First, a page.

Due process rights are those which are of such fundamental importance so as to require compliance with a process which will guarantee that no arbitrary or unreasonable deprivation is made of life, liberty or property. Harrah Independent School District v. Martin, 440 U.S. 194, 198, 99 S.Ct. 1062, 1064, 59 L.Ed.2d 248 (1978). Due process rights require that arrests not be made without probable cause. Aguilar v. Texas, 378 U.S. 108, 84 S.Ct. 1509, 12 L.Ed.2d 723 (1964). The standard for probable cause to arrest has been defined by the United States Supreme Court in Beck v. Ohio, 379 U.S. 89, 85 S.Ct. 223, 13 L.Ed.2d 142 (1964): "[W]hether at that moment the facts and circumstances within their knowledge and of which they had reasonably trustworthy information were sufficient to warrant a prudent man in believing that the petitioner had committed or was committing an offense." Id. at 91, 85 S.Ct. at 225. By its very nature, since probable cause deals with reasonableness and probabilities, there are no straight line measurements for legal technicians to employ in determining whether a particular arrest was justified. Brinegar v. United States, 338 U.S. 160, 175, 69 S.Ct. 1302, 1310-11, 93 L.Ed. 1879 (1949). Instead, to justify "probable cause," an evaluation of the totality of the circumstances of a specific arrest, including both factual and practical considerations, must lead to the conclusion that the arrest was reasonable and prudent. Id. While probable cause must clearly be more than mere suspicion, it is not required that an officer have evidence sufficient to establish guilt beyond a reasonable doubt. Dumbra v. United States, 268 U.S. 435, 441, 45 S.Ct. 546, 548-49, 69 L.Ed. 1032 (1925); accord, People v. Paine, 6 Ill. App.3d 378, 286 N.E.2d 35 (1972).

Probable cause to arrest may be supported by information that is not observed personally by the arresting officer, even though the information is hearsay and inadmissible in court. Draper v. United States, 358 U.S. 307, 79 S.Ct. 329, 3 L.Ed.2d 327 (1959); United States v. Simon, 409 F.2d 474, 476 (7th Cir.), cert. denied, 396 U.S. 829, 90 S.Ct. 79, 24 L.Ed.2d 79 (1969); Daniels v. United States, 393 F.2d 359, 361 (D.C.App. 1968). Under the doctrine of Aguilar v. Texas, 378 U.S. 108, 84 S.Ct. 1509, 12 L.Ed.2d 723 (1964), the credibility of the information and the person supplying the information must be shown. In the case of information supplied by an identified ordinary citizen, reliability is presumed. Chambers v. Maroney, 399 U.S. 42, 90 S.Ct. 1975, 26 L.Ed.2d 419 (1970); Butler v. Goldblatt, 432 F. Supp. 1122 (N.D.Ill. 1977), aff'd in part, rev'd in part on other grounds, 589 F.2d 323 (7th Cir. 1978), cert. denied, 444 U.S. 841, 100 S.Ct. 82, 62 L.Ed.2d 53 (1979).*fn5 The reliability of an identified citizen complainant need not be personally known to the officer making the arrest, so long as his superior who authorizes the arrest can vouch for the credibility of the informant. Meiners v. Moriarity, 563 F.2d 343 (7th Cir. 1977); Daniels v. United States, 393 F.2d 359, 361 (D.C. Cir. 1968). See also People v. Kahl, 63 Ill. App.3d 703, 20 Ill.Dec. 487, 380 N.E.2d 487 (1978) (wherein the Illinois Appellate Court finds that under Illinois law there is no requirement for corroboration of information supplied by an identified citizen informant).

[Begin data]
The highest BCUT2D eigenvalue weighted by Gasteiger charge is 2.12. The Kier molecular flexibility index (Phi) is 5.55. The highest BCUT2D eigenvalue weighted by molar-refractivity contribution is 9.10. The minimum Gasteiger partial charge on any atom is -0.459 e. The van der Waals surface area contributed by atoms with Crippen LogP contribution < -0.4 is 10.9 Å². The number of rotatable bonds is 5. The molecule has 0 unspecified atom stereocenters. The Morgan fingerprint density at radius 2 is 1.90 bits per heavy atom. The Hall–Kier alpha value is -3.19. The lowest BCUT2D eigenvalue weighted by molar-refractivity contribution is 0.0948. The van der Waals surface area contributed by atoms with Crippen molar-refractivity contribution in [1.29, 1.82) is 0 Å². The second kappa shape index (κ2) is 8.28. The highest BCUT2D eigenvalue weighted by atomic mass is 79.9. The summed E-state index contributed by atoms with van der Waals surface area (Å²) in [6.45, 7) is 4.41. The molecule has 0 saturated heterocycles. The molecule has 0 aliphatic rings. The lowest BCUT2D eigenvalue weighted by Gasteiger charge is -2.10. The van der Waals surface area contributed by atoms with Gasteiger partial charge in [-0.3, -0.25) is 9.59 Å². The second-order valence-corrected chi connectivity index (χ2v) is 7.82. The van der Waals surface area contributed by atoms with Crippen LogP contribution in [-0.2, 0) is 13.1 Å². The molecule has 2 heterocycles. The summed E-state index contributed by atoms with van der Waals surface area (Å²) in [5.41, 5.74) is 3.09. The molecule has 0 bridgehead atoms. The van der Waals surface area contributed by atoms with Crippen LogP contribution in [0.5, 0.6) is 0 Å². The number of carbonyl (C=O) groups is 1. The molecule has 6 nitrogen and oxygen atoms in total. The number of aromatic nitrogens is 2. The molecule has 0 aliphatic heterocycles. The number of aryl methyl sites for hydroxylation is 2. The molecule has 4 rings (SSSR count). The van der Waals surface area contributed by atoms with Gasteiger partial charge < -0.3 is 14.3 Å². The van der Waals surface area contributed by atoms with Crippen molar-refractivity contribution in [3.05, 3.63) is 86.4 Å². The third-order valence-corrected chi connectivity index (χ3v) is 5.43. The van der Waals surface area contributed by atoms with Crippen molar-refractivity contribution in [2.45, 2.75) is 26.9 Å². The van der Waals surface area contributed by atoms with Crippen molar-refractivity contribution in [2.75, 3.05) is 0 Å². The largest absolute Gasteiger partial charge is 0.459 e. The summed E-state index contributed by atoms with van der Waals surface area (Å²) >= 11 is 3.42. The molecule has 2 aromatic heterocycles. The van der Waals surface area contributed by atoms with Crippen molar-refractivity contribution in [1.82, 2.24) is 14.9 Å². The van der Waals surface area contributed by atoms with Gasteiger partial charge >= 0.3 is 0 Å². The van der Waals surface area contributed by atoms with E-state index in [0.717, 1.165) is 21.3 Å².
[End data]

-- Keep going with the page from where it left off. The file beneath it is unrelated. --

In the case at bar, no genuine issue of material fact exists as to whether there was probable cause to arrest McKinney on December 17, 1978, or to apprehend him on November 13, 1979.*fn6 On both dates either the arresting officer or the superior who authorized the arrest had been given information stating sufficient facts about the behavior of the plaintiff to cause a prudent man to conclude that McKinney should be apprehended.*fn7 On each occasion the information was supplied by ordinary citizens whose credibility is presumed. McKinney has adduced no evidence of facts that would have led the police officers to question the credibility of the citizen-informers. McKinney's allegations that the complaints were fabricated may present a genuine issue regarding the behavior of defendant Velma George or of Wanda Harris, but those allegations do not present a genuine issue about the behavior of the policemen without some shred of evidence that a prudent policeman should have further investigated these presumptively valid citizen complaints.*fn8

There is no evidence presented by plaintiff that puts into question the fact that the Chicago police received presumptively reliable information about McKinney's actions which would cause a reasonable man to believe McKinney might injure himself or others.*fn10 It is not required by the statute or case law that the arresting officer personally observe erratic behavior in the case of a person who needs hospitalization for mental illness,*fn11 anymore than it is required for an officer to arrest only those whom he personally observes committing a crime.*fn12 Such a rule would be impractical and potentially dangerous, not only to the public at large, but to the individuals in need of medical treatment. Instead, the checks and balances against inappropriate detention of individuals under the Mental Health Code of Illinois are achieved by the requirements of swift examination by medical personnel, including certification of the need for detention by at least two physicians within twenty-four hours of admission, Ill.Rev.Stat. ch. 91 1/2, ยง 3-604 (1981), and a hearing on ...